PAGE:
ERIC Number: ED123299
Record Type: RIE
Publication Date: 1976-Apr
Slavery, Sambo, and Separatism.
Rockett, Rocky L.
The question addressed refers to the consequences which accrue for sociologists when an accepted historical interpretation is suddenly challenged by rival historians who present either additional data or simply a new interpretation of the existing data. As of 1974, such a controversial situation exists with respect to the history of slavery, and a brief discussion of the extensive debate among historians is addressed in the first part of the essay. Alternatives which the historical evidence of "day-to-day resistance" suggests for sociological theorizing are addressed next. That is, assuming a certain credibility of an anti-Sambo argument, what impact would such an interpretation have on current sociological concepts? In dealing with this question, the main deficiency observed for the sociology of race relations is the failure to account for the phenomenon of separatism or racial nationalism which is well documented by slave historians. A separatist model is formulated because the models of paternalism, assimilation, and colonialism, which are all current in the race relations literature, seems inapplicable to certain aspects of the slave situation in the South. The separatist model is not an appropriate explanatory concept for all of slave behavior, but rather is addressed to a considerable range of slave activities which were ostensibly quite common but have been largely overlooked by sociologists and historians. (Author/AM)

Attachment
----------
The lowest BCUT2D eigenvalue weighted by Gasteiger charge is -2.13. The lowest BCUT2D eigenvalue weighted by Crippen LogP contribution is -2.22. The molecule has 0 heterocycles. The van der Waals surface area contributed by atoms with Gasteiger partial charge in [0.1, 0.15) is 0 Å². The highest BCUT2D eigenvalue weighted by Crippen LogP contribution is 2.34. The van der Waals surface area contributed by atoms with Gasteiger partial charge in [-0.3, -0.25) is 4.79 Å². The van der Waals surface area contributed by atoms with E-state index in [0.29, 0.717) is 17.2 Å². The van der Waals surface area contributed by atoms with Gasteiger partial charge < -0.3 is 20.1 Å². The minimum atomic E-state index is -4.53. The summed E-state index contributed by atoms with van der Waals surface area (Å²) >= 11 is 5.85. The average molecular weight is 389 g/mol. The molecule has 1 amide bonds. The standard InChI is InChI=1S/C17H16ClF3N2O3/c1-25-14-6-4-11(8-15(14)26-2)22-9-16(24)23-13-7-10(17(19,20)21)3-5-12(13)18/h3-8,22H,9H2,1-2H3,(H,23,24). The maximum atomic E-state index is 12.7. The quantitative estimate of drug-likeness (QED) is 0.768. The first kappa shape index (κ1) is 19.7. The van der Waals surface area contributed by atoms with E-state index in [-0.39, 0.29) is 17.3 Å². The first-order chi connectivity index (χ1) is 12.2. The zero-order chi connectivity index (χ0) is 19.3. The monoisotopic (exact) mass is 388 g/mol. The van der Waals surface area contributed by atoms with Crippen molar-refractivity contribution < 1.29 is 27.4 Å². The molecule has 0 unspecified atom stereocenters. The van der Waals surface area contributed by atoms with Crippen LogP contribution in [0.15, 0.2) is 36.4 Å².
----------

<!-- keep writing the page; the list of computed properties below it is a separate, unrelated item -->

Descriptors: American History, Black Culture, Black History, Black Influences, Black Power, Blacks, Conceptual Schemes, Historiography, History, Institutional Environment, Institutional Role, Minority Group Influences, Minority Groups, Models, Racial Discrimination, Racial Relations, Role Perception, Slavery, Social Behavior, Social History, Social Influences, Social Problems, Sociology
Publication Type: Speeches/Meeting Papers
Education Level: N/A
Authoring Institution: N/A
Note: Paper presented at the Annual Meeting of the Southwestern Social Science Association (Dallas, Texas, April 7-10, 1976)